May 27, Saturday

The AMI QT Devotionals from May 22-28 are written by Phillip Chen, college pastor intern at Church of Southland. Philip, a graduate of University of California, San Diego, is currently studying at Talbot School of Theology.  He is married to Esther.  


Revelation 2:12-17 (ESV):   “And to the angel of the church in Pergamum write: ‘The words of him who has the sharp two-edged sword.

“‘I know where you dwell, where Satan’s throne is. Yet you hold fast my name, and you did not deny my fait] even in the days of Antipas my faithful witness, who was killed among you, where Satan dwells. 14 But I have a few things against you: you have some there who hold the teaching of Balaam, who taught Balak to put a stumbling block before the sons of Israel, so that they might eat food sacrificed to idols and practice sexual immorality. 15 So also you have some who hold the teaching of the Nicolaitans. 16 Therefore repent. If not, I will come to you soon and war against them with the sword of my mouth. 17 He who has an ear, let him hear what the Spirit says to the churches. To the one who conquers I will give some of the hidden manna, and I will give him a white stone, with a new name written on the stone that no one knows except the one who receives it.’

Richard Neibuhr, in his book Christ and Culture, outlines the several different approaches people have taken to reconcile how Christians ought to interact with their culture: views range from “culture is evil” to “culture is ultimately good.” It a difficult challenge, as many of these views have been regarded as insufficient; and this has been a hot topic for the church for many generations. We definitely face this same challenge today. In today’s passage, Jesus speaks to the church in Pergamum, which was a place riddled with immorality and idolatry.

The city of Pergamum was one of the religious capitals of the Roman province in Asia, where there were many temples devoted to many different cults—including emperor worship and idol worship. This is the place where “Satan’s throne” dwells. The Christians are doing their best to hold fast to His name—denouncing idol worship—and Jesus commends them for that. Yet there are still some who hold the teaching of Balaam. What is the teaching of Balaam? He was the one who gave the Israelites poor counsel to intermarry with foreign women, which led to idol worship and sexual immorality (cultic prostitution) in their midst. This ultimately led to punishment from God through a plague that came upon their congregation. For the church in Pergamum this was an indictment but probably more of a warning for the church to remain pure. Not only were they to maintain sound doctrine, but they were to be very careful not to be caught up in the adulterous ways of their culture and society. Temptation was all around them.  To the faithful, they were warned to remain pure and steadfast, but for those who had fallen into temptation, they were warned to repent.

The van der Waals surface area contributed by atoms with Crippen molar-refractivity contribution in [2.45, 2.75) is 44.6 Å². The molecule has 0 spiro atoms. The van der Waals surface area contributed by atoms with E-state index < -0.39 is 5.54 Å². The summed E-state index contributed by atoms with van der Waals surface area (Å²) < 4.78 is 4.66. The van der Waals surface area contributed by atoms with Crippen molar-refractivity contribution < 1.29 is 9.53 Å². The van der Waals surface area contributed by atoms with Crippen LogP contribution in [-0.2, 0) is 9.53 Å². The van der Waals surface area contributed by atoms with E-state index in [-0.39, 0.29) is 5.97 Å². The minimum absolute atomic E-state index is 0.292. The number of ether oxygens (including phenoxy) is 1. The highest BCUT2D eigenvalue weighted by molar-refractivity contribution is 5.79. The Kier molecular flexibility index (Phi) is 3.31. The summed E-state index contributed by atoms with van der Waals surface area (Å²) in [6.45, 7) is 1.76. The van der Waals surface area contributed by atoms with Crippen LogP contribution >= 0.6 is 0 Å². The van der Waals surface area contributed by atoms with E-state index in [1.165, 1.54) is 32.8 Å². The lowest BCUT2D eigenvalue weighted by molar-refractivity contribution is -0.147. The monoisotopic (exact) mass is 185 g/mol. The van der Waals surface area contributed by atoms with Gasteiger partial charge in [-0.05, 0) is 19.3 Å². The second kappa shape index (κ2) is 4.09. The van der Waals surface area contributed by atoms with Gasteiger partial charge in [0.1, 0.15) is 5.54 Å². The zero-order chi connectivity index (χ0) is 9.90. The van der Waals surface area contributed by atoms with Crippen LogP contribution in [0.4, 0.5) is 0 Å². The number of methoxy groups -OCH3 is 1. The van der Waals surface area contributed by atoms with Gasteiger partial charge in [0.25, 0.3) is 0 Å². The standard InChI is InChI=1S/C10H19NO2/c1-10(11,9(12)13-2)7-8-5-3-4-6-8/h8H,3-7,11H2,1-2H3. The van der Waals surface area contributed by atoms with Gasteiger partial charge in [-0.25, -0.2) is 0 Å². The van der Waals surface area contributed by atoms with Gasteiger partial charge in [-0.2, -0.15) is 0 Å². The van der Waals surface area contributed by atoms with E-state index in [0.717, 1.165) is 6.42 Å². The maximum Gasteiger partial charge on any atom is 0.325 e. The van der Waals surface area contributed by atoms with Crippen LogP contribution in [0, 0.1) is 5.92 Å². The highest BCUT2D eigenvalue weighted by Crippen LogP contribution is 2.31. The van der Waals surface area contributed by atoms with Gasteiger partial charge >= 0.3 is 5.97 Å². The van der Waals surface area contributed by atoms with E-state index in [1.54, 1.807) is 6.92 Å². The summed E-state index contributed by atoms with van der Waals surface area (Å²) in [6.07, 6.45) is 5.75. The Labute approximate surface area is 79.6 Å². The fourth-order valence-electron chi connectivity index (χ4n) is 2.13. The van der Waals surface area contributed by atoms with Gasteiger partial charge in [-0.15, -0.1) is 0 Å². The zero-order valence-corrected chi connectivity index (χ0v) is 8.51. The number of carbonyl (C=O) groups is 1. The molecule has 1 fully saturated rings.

In the same way, our culture and society has myriad of things that are not approved by our God, but we are reminded to remain pure and steadfast. Don’t get me wrong, there is much beauty in culture—but there are also many cultural acts and traditions that are twisted and perverse. In Neibuhr’s book, one position is called “Christ the Transformer of Culture,” and I believe this is the position we ought to take. We do not distance ourselves from culture, nor do we passively go along with culture, believing in its beauty; rather, we are to seek to bring Christ into our culture, allowing Him to transform our culture. With that in mind, we must also remember that above all, the battle we fight against isn’t against flesh and blood, but against the rulers, against the authorities, against the powers of this dark world, and against the spiritual forces of evil in the heavenly realms (Ephesians 6:12). Let’s devote ourselves to prayer and purity, so that we might win the culture for Christ!

Prayer: Father God, it’s so easy to get caught up in the currents of society. We want You to come and transform our culture and our society. We confess that we have not prayed enough for our cities, for our societies, for our culture. But this morning, we invite You to empower us so that we could be used by You as agents to transform our culture. May You be lifted up. In Jesus’ name we pray. Amen.

Bible Reading for Today: Deuteronomy 22

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